Unifying Concepts

Criteria for the Diagnosis of Obsessive–Compulsive Disorder (OCD)

Obsessive-compulsive disorder (OCD) is a neuropsychiatric disorder characterized by obsessions or compulsions (or both) that are distressing, time-consuming, or substantially impairing.

Criteria for the Diagnosis of Obsessive–Compulsive Disorder (OCD)

  • Obsessions are recurrent thoughts, urges, or images that are experienced, at some time, as intrusive and unwanted.
  • The person attempts to ignore or suppress such thoughts, urges, or images, or to neutralize them with some other thought or action (i.e., by performing a compulsion).


  • Compulsions are repetitive behaviors (e.g., hand washing, ordering, and checking) or mental acts (e.g., praying and counting) that the person feels driven to perform in response to an obsession.
  • The goal of the compulsive behavior is to prevent or reduce anxiety or distress or prevent some feared outcome.

Symptoms causing impairment

  • Obsessions or compulsions are time consuming (>1 hr/day).
  • There is clear evidence that the symptoms cause the person distress or interfere with or reduce the quality of social, academic, or occupational functioning.
  • Symptoms are not better accounted for by another mental disorder (e.g., depression or anxiety disorder) and are not solely attributable to the effects of a substance (e.g., a drug of abuse or medication).


  • Insight specifier: Persons with OCD have varying levels of insight (i.e., ability to recognize that their beliefs are definitely or probably not true); poorer insight (when the person is mostly convinced that their beliefs and behaviors are not problematic, despite evidence to the contrary) has been associated with poor long-term outcome.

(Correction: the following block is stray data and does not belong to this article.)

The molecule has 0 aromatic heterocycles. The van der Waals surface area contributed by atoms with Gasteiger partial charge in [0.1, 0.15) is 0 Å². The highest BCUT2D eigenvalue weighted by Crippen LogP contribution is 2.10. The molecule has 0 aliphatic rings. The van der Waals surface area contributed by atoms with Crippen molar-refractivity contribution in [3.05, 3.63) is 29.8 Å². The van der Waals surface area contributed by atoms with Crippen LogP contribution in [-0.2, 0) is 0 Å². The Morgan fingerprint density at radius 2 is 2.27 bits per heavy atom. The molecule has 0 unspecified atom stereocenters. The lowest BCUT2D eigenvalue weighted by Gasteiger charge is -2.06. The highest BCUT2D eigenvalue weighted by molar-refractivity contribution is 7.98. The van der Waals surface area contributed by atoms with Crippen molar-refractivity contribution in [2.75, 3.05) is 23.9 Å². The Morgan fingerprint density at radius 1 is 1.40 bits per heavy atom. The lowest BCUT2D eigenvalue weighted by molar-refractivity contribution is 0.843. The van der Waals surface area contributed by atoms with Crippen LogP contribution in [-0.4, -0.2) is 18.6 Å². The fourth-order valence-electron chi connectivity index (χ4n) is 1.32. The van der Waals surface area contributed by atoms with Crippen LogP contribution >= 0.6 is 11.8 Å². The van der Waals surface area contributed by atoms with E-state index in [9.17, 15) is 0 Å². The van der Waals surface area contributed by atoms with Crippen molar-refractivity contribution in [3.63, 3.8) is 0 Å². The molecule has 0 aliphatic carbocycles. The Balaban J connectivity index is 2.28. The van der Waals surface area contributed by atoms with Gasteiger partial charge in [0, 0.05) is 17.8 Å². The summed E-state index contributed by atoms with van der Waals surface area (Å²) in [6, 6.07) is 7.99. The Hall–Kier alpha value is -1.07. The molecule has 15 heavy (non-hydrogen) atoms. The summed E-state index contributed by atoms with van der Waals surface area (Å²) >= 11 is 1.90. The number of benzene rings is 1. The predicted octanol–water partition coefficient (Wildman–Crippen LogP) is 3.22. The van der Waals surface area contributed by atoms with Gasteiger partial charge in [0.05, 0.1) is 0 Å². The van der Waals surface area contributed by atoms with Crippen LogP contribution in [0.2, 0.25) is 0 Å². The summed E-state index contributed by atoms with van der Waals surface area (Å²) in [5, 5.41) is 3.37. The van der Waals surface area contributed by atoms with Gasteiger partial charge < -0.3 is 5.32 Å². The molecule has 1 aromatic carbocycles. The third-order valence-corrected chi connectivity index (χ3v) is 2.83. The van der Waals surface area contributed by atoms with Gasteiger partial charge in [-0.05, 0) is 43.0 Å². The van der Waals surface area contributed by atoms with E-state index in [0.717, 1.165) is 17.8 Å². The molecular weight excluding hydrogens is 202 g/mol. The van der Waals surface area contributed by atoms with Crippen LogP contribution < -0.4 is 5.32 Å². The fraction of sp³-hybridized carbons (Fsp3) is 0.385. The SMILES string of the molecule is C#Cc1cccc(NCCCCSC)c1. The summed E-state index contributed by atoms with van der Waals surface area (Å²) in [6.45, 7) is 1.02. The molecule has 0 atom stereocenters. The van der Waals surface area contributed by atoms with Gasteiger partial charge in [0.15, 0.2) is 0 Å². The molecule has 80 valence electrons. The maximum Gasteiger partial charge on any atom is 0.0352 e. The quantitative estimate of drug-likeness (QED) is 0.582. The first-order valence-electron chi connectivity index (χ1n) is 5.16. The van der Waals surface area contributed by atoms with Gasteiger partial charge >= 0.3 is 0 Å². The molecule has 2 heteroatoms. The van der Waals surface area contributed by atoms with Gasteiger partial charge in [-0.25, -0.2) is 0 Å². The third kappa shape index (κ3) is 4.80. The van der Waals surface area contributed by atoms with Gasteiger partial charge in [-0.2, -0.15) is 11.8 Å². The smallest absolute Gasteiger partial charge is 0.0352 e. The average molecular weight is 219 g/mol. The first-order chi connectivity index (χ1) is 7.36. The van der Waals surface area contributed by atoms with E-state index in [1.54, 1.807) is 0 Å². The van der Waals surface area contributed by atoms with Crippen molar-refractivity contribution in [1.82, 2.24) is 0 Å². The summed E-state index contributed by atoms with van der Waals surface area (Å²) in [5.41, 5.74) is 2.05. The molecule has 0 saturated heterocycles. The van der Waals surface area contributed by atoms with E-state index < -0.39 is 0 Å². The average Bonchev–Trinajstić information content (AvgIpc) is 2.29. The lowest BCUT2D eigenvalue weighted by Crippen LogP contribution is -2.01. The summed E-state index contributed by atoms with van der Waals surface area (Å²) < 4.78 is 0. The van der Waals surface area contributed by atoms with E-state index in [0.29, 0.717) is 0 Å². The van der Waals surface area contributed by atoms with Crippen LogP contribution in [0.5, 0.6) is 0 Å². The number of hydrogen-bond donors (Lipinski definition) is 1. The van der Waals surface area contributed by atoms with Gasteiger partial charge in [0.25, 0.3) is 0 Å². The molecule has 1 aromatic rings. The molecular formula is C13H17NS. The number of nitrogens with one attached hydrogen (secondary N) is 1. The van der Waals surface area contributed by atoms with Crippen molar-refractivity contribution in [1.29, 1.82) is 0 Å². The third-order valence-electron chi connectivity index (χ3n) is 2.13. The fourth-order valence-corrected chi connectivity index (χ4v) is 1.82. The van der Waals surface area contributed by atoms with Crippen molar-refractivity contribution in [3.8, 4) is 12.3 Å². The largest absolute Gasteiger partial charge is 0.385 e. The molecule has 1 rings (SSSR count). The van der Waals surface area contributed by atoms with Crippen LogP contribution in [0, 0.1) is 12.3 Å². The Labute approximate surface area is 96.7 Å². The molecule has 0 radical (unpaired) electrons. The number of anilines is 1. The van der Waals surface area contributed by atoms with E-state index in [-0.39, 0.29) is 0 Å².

• Tic-related specifier: When a person has a tic disorder or history of a tic disorder, this specifier reflects possible different patterns of coexisting conditions, course of illness, and familial transmission.

† Specifiers clarify features of the disorder but are not required for a diagnosis.



  1. Grant JE. Clinical practice: Obsessive-compulsive disorder. N Engl J Med. 2014 Aug 14;371(7):646-53. [Medlline]
  2. Voderholzer U, Hauer M, Stattrop U. To identify and treat obsessive-compulsive disorders: an overview. MMW Fortschr Med. 2013 Sep 12;155(15):37-9. [Medline]
  3. Leckman JF, Denys D, Simpson HB, Mataix-Cols D, Hollander E, Saxena S, Miguel EC, Rauch SL, Goodman WK, Phillips KA, Stein DJ. Obsessive-compulsive disorder: a review of the diagnostic criteria and possible subtypes and dimensional specifiers for DSM-V. Depress Anxiety. 2010 Jun;27(6):507-27. [Medline]


Created Sep 01, 2014.

  • Language:

  • Users Online

  • Medical Disclaimer

    El contenido de este sitio web son solo para fines informativos y no reemplazan la consulta con un profesional médico.
  • Recent Posts

  • Categories

  • Copyright by